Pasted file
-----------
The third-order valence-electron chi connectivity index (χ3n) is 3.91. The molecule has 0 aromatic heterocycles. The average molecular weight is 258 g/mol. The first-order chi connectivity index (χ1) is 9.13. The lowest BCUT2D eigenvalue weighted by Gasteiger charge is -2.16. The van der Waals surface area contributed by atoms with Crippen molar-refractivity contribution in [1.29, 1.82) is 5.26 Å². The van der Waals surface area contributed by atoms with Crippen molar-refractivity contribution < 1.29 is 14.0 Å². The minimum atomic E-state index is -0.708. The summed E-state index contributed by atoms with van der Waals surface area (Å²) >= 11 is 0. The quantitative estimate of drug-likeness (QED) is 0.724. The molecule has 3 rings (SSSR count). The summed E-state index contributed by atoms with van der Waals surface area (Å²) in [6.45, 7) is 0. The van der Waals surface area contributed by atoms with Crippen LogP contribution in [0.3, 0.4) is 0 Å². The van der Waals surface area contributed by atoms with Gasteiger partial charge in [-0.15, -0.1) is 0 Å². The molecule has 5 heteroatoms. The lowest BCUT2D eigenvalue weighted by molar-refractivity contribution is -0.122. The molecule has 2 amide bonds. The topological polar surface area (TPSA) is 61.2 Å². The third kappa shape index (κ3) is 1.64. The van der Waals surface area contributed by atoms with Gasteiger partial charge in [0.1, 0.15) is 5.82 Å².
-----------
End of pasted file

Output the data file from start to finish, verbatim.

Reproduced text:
The third-order valence-electron chi connectivity index (χ3n) is 3.91. The molecule has 0 aromatic heterocycles. The average molecular weight is 258 g/mol. The first-order chi connectivity index (χ1) is 9.13. The lowest BCUT2D eigenvalue weighted by Gasteiger charge is -2.16. The van der Waals surface area contributed by atoms with Crippen molar-refractivity contribution in [1.29, 1.82) is 5.26 Å². The van der Waals surface area contributed by atoms with Crippen molar-refractivity contribution < 1.29 is 14.0 Å². The minimum atomic E-state index is -0.708. The summed E-state index contributed by atoms with van der Waals surface area (Å²) >= 11 is 0. The quantitative estimate of drug-likeness (QED) is 0.724. The molecule has 3 rings (SSSR count). The summed E-state index contributed by atoms with van der Waals surface area (Å²) in [6.45, 7) is 0. The van der Waals surface area contributed by atoms with Crippen LogP contribution in [0.3, 0.4) is 0 Å². The van der Waals surface area contributed by atoms with Gasteiger partial charge in [-0.15, -0.1) is 0 Å². The molecule has 5 heteroatoms. The lowest BCUT2D eigenvalue weighted by molar-refractivity contribution is -0.122. The molecule has 2 amide bonds. The topological polar surface area (TPSA) is 61.2 Å². The third kappa shape index (κ3) is 1.64. The van der Waals surface area contributed by atoms with Gasteiger partial charge in [0.1, 0.15) is 5.82 Å².